Trotz earned his back-to-back Jack Adams nominations in 2009-10 when he was runner-up for the award after leading his squad to a 100-point season (47-29-6) despite the NHL’s 28th-highest payroll, and in 2011-12 after guiding the Predators to the fifth seed in the Western Conference (44-27-11 record) despite losing 348 man-games due to injury, a number that ranked among the top three in the League, and being the fifth youngest roster down the stretch and the youngest among playoff teams. That success continued in 2011-12 when he finished fifth in Adams voting after steering the team to their third-best record in franchise history and to Top 10 rankings in goals for (eighth), goals against (eighth), power-play percentage (first) and penalty kill percentage (10th). On Nov. 12, 2011, against the Montreal Canadiens, he hit the 1,000-game milestone, and on March 30, 2012, reached the 500-win mark.
Trotz also raked in the individual accolades following the 2006-07 campaign after guiding the Predators to the second-most points in the Western Conference and tied for the third-most points in the entire National Hockey League, notching franchise records in points (110), wins (51), road wins (23) and goals (272) in the process. He was named 2007 Coach of the Year by The Sporting News, an honor determined through a vote of his peers, in addition to finishing fourth in Jack Adams voting and serving as an assistant coach for the Western Conference All-Stars at the 2007 NHL All-Star Game.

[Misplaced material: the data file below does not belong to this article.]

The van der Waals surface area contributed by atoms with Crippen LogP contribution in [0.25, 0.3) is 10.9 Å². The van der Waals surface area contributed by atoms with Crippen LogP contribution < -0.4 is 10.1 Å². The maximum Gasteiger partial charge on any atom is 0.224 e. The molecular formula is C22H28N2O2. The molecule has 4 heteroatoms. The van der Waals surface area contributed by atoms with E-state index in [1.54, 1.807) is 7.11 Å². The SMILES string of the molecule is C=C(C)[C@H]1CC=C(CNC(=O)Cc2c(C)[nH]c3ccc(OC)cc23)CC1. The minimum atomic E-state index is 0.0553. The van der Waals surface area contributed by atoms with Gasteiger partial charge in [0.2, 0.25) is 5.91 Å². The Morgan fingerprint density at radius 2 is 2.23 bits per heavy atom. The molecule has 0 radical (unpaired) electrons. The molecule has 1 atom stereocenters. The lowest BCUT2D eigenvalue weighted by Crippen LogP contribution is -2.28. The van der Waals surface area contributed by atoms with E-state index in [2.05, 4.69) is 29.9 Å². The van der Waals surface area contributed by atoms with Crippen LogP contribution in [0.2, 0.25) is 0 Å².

The 51-year-old Dauphin, Manitoba native reached his goal of becoming an NHL head coach when he was named to his current position on Aug. 6, 1997. After a year aggressively scouting talent in North America and Europe, Trotz and his staff made the most of their opportunity by leading the inaugural edition (1998-99) of the Predators to a 28-47-7 record. Starting with a 3-2 victory over the Carolina Hurricanes on Oct. 13, 1998, the Predators’ 28 wins were the third-most in expansion history.
Prior to joining the Predators, Trotz spent five seasons (1992-97) as the head coach of the Washington Capitals’ primary developmental affiliate in the American Hockey League. He was named head coach of the Baltimore Skipjacks in 1992 after one season as an assistant coach. Following the franchise’s relocation to Portland, Maine in 1993, he led the Portland Pirates to two Calder Cup Finals appearances over the next four seasons. In 1994-95, Trotz coached Portland to a Calder Cup Championship and a league-best 43-27-10 record and captured AHL Coach of the Year honors. In 2006, he was honored with election to the Pirates’ Hall of Fame.